My favorite neighborhoods were San Telmo and Recoleta. San Telmo is located just south of the city center and has a sort of alternative flair, with lots of run down restaurants and antique shops. Peek into any storefront and you might see hundreds of crystal chandeliers dangling from the ceiling. The neighborhood is also the home of a huge the San Telmo market, which occupies an entire city block and is a great place to buy antiques of all kinds, as well as leather goods, fresh veggies, and delicious sandwiches.

La BocaGabino Coria Peñaloza

Nuestra Señora del Pilar

Recoleta, on the other hand is quite different from San Telmo. It’s a beautiful residential neighborhood famous for it’s Parisian-style architecture and many green spaces. We loved strolling through the heart of Recoleta, a series of central plazas full of people selling artisan crafts, street musicians, jugglers, and many residents and tourists relaxing on the grass for a picnic or a bit of yerba mate.

The trees in these plazas are especially amazing. Right when we stepped out of the cab we saw a beautiful group of rubber trees. We went over to take a look at it only to discover that it was one monstrous tree. I later learned that this famous tree, nicknamed Gran Gomero, has branches that span over 150 feet. Huge!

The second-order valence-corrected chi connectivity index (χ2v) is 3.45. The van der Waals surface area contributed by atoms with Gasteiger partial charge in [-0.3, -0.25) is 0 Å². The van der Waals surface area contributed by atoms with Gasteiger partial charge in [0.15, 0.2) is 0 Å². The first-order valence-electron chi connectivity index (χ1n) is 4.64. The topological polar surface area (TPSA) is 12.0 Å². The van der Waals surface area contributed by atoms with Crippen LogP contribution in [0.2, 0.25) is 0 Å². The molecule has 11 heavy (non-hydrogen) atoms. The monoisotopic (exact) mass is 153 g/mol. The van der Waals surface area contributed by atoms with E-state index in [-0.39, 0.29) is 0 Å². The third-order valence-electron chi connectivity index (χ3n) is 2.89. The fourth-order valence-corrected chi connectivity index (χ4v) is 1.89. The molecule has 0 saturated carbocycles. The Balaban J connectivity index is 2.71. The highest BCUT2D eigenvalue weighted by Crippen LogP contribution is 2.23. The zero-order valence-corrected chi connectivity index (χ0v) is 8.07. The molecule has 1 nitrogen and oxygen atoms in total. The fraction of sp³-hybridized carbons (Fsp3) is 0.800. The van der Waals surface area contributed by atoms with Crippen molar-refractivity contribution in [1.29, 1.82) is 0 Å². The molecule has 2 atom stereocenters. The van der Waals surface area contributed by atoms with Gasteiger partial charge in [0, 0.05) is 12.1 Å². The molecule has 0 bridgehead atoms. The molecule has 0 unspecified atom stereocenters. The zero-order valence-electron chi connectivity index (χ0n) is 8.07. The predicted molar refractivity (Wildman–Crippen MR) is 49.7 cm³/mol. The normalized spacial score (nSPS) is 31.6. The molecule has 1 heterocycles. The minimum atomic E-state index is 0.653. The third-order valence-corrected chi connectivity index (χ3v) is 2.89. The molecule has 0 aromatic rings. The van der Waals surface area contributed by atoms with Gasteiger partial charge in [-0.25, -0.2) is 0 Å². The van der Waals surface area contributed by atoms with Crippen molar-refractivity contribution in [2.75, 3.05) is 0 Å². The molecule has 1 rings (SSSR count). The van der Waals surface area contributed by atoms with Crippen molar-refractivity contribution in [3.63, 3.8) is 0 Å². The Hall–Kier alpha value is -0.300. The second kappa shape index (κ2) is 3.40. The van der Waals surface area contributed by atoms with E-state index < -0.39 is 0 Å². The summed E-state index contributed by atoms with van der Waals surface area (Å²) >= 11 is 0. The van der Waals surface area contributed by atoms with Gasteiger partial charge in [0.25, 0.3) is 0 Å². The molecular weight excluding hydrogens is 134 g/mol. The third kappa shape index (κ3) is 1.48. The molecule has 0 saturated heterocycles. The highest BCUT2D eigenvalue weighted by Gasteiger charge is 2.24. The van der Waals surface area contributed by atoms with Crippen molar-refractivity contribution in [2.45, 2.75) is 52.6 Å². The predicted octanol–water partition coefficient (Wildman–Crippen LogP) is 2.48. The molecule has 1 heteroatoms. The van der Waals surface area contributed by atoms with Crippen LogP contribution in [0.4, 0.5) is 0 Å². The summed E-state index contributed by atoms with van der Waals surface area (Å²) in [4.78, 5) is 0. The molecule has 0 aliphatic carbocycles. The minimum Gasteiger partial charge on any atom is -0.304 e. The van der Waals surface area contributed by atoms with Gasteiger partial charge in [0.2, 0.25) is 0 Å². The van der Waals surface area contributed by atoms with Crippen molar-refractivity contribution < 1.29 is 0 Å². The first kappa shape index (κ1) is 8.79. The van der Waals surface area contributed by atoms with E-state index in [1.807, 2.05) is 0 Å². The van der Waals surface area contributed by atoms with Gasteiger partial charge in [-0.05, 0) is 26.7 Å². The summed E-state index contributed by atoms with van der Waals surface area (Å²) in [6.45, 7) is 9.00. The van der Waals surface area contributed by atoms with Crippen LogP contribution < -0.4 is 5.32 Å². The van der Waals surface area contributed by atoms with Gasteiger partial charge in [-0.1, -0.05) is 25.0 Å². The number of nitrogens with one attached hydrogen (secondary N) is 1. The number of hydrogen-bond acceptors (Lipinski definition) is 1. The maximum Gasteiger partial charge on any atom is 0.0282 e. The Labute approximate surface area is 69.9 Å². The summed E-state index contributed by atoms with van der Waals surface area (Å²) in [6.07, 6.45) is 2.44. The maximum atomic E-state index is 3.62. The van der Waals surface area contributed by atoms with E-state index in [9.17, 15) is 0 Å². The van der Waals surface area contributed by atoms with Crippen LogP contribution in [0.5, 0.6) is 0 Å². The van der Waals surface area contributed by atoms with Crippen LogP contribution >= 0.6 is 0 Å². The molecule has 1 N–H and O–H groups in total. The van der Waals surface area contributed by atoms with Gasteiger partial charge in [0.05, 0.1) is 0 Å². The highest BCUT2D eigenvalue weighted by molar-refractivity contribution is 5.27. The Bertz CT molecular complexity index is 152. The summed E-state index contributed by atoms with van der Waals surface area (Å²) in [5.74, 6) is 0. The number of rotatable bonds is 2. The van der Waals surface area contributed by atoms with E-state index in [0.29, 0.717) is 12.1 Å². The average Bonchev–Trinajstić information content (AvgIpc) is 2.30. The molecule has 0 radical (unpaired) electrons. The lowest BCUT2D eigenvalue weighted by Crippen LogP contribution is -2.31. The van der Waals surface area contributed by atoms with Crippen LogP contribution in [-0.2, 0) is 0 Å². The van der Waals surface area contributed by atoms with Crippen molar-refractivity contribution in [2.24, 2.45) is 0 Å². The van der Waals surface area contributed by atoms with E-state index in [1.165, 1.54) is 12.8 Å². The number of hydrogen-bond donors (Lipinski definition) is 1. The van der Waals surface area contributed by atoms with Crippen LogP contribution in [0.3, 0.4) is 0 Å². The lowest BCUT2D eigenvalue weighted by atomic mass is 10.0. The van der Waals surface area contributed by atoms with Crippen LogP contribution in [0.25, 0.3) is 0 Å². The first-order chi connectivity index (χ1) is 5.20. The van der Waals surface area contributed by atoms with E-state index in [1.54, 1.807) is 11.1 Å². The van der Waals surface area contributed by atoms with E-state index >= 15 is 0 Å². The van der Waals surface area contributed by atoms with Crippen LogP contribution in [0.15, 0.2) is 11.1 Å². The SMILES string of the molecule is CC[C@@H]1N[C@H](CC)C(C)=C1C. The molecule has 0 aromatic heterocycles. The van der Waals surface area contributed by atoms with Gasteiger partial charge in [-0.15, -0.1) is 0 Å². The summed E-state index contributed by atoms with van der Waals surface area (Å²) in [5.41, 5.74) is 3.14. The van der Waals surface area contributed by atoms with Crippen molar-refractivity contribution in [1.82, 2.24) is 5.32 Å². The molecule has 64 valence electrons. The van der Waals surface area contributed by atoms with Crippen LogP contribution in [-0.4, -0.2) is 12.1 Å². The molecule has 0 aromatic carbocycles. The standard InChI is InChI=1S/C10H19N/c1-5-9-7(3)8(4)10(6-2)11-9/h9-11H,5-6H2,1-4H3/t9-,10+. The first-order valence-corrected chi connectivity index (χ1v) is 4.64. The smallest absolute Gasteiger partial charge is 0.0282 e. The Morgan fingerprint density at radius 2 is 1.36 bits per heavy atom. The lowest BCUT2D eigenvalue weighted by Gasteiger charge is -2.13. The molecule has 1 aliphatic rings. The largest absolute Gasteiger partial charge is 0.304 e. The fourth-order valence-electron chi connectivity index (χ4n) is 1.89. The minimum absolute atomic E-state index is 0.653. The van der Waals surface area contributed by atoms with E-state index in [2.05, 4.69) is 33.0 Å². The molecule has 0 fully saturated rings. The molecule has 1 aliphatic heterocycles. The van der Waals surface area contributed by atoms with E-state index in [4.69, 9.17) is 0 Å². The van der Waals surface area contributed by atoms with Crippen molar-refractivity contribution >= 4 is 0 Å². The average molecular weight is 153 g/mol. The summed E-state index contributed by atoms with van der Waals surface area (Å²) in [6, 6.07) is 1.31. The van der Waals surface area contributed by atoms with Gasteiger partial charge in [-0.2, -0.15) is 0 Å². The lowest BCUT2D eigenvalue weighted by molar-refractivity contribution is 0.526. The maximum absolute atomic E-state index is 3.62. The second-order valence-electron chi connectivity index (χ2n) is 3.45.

We also enjoyed strolling  through the Recoleta cemetery, which is big enough to get lost in, and were amazed at the size of the mausoleums, each one bigger than the next. Many were falling apart from years of neglect.

LettersLightening StormLa Casa RosadaJim in Cafe

It seems that every block of Buenos Aires has five cafes. We also appreciated that. We spent hours sipping coffees, trying new apperitivos, and people watching, as we tried to decipher what Buenos Aires is really about. We only spent three nights there, not enough to figure it out, but we were definitely enchanted, both by the busy streets and the mysterious courtyards within them.

Perhaps one day we’ll return to discover a little bit more about what Buenos Aires really is.